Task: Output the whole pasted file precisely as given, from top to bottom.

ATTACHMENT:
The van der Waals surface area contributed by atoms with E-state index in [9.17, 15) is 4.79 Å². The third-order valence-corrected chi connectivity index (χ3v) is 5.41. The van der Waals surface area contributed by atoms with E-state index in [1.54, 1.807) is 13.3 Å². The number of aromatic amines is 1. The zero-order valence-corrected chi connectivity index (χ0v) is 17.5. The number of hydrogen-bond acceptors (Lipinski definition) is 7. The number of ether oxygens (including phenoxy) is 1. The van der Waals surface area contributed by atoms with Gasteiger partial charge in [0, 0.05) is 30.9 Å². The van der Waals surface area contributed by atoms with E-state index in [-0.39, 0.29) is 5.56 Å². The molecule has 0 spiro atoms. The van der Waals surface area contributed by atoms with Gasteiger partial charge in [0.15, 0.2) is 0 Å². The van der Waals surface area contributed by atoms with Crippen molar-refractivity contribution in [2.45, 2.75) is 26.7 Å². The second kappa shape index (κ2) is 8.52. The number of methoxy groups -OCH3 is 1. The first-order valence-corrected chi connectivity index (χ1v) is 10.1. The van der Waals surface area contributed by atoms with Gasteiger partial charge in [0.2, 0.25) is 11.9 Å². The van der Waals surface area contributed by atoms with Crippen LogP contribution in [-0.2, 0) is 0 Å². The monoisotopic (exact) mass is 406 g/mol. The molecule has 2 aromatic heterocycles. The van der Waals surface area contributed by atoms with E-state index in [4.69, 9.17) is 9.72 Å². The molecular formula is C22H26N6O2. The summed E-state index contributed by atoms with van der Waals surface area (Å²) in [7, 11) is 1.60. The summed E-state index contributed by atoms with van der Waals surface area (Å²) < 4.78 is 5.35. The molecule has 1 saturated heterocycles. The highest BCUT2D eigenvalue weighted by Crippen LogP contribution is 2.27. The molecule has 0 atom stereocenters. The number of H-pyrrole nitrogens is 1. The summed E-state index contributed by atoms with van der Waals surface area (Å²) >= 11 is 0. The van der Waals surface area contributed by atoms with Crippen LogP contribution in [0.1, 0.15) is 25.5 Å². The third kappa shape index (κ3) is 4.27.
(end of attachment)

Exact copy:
The van der Waals surface area contributed by atoms with E-state index in [9.17, 15) is 4.79 Å². The third-order valence-corrected chi connectivity index (χ3v) is 5.41. The van der Waals surface area contributed by atoms with E-state index in [1.54, 1.807) is 13.3 Å². The number of aromatic amines is 1. The zero-order valence-corrected chi connectivity index (χ0v) is 17.5. The number of hydrogen-bond acceptors (Lipinski definition) is 7. The number of ether oxygens (including phenoxy) is 1. The van der Waals surface area contributed by atoms with Gasteiger partial charge in [0, 0.05) is 30.9 Å². The van der Waals surface area contributed by atoms with E-state index in [-0.39, 0.29) is 5.56 Å². The molecule has 0 spiro atoms. The van der Waals surface area contributed by atoms with Gasteiger partial charge in [0.15, 0.2) is 0 Å². The van der Waals surface area contributed by atoms with Crippen molar-refractivity contribution in [2.45, 2.75) is 26.7 Å². The second kappa shape index (κ2) is 8.52. The number of methoxy groups -OCH3 is 1. The first-order valence-corrected chi connectivity index (χ1v) is 10.1. The van der Waals surface area contributed by atoms with Gasteiger partial charge in [0.2, 0.25) is 11.9 Å². The van der Waals surface area contributed by atoms with Crippen LogP contribution in [-0.2, 0) is 0 Å². The monoisotopic (exact) mass is 406 g/mol. The molecule has 2 aromatic heterocycles. The van der Waals surface area contributed by atoms with E-state index in [4.69, 9.17) is 9.72 Å². The molecular formula is C22H26N6O2. The summed E-state index contributed by atoms with van der Waals surface area (Å²) in [7, 11) is 1.60. The summed E-state index contributed by atoms with van der Waals surface area (Å²) < 4.78 is 5.35. The molecule has 1 saturated heterocycles. The highest BCUT2D eigenvalue weighted by Crippen LogP contribution is 2.27. The molecule has 0 atom stereocenters. The number of H-pyrrole nitrogens is 1. The summed E-state index contributed by atoms with van der Waals surface area (Å²) >= 11 is 0. The van der Waals surface area contributed by atoms with Crippen LogP contribution in [0.1, 0.15) is 25.5 Å². The third kappa shape index (κ3) is 4.27.